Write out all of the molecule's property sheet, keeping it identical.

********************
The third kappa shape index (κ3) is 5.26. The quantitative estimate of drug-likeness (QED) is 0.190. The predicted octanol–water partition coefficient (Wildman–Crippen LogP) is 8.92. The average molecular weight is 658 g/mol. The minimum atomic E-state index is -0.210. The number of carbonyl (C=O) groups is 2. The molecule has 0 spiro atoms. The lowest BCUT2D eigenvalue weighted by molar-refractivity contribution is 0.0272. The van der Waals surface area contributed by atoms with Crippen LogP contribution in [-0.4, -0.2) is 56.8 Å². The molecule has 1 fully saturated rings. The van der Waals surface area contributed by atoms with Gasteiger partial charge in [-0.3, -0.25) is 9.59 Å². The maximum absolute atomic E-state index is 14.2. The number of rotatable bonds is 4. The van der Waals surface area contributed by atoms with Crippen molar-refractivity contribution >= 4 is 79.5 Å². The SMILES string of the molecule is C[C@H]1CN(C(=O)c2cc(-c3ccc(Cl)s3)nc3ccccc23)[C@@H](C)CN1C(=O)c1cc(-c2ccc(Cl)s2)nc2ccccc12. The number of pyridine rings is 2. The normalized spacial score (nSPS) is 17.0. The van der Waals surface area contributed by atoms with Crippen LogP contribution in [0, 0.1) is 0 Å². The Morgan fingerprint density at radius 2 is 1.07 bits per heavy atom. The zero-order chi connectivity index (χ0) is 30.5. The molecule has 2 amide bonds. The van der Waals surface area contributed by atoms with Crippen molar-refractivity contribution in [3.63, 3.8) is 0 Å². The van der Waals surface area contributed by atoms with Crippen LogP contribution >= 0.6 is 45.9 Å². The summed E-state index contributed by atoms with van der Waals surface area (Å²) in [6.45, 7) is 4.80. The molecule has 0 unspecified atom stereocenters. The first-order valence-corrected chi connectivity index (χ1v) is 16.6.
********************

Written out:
The third kappa shape index (κ3) is 5.26. The quantitative estimate of drug-likeness (QED) is 0.190. The predicted octanol–water partition coefficient (Wildman–Crippen LogP) is 8.92. The average molecular weight is 658 g/mol. The minimum atomic E-state index is -0.210. The number of carbonyl (C=O) groups is 2. The molecule has 0 spiro atoms. The lowest BCUT2D eigenvalue weighted by molar-refractivity contribution is 0.0272. The van der Waals surface area contributed by atoms with Crippen LogP contribution in [-0.4, -0.2) is 56.8 Å². The molecule has 1 fully saturated rings. The van der Waals surface area contributed by atoms with Gasteiger partial charge in [-0.3, -0.25) is 9.59 Å². The maximum absolute atomic E-state index is 14.2. The number of rotatable bonds is 4. The van der Waals surface area contributed by atoms with Crippen molar-refractivity contribution >= 4 is 79.5 Å². The SMILES string of the molecule is C[C@H]1CN(C(=O)c2cc(-c3ccc(Cl)s3)nc3ccccc23)[C@@H](C)CN1C(=O)c1cc(-c2ccc(Cl)s2)nc2ccccc12. The number of pyridine rings is 2. The normalized spacial score (nSPS) is 17.0. The van der Waals surface area contributed by atoms with Crippen LogP contribution in [0, 0.1) is 0 Å². The Morgan fingerprint density at radius 2 is 1.07 bits per heavy atom. The zero-order chi connectivity index (χ0) is 30.5. The molecule has 2 amide bonds. The van der Waals surface area contributed by atoms with Crippen molar-refractivity contribution in [3.63, 3.8) is 0 Å². The van der Waals surface area contributed by atoms with Crippen LogP contribution >= 0.6 is 45.9 Å². The summed E-state index contributed by atoms with van der Waals surface area (Å²) in [6.45, 7) is 4.80. The molecule has 0 unspecified atom stereocenters. The first-order valence-corrected chi connectivity index (χ1v) is 16.6.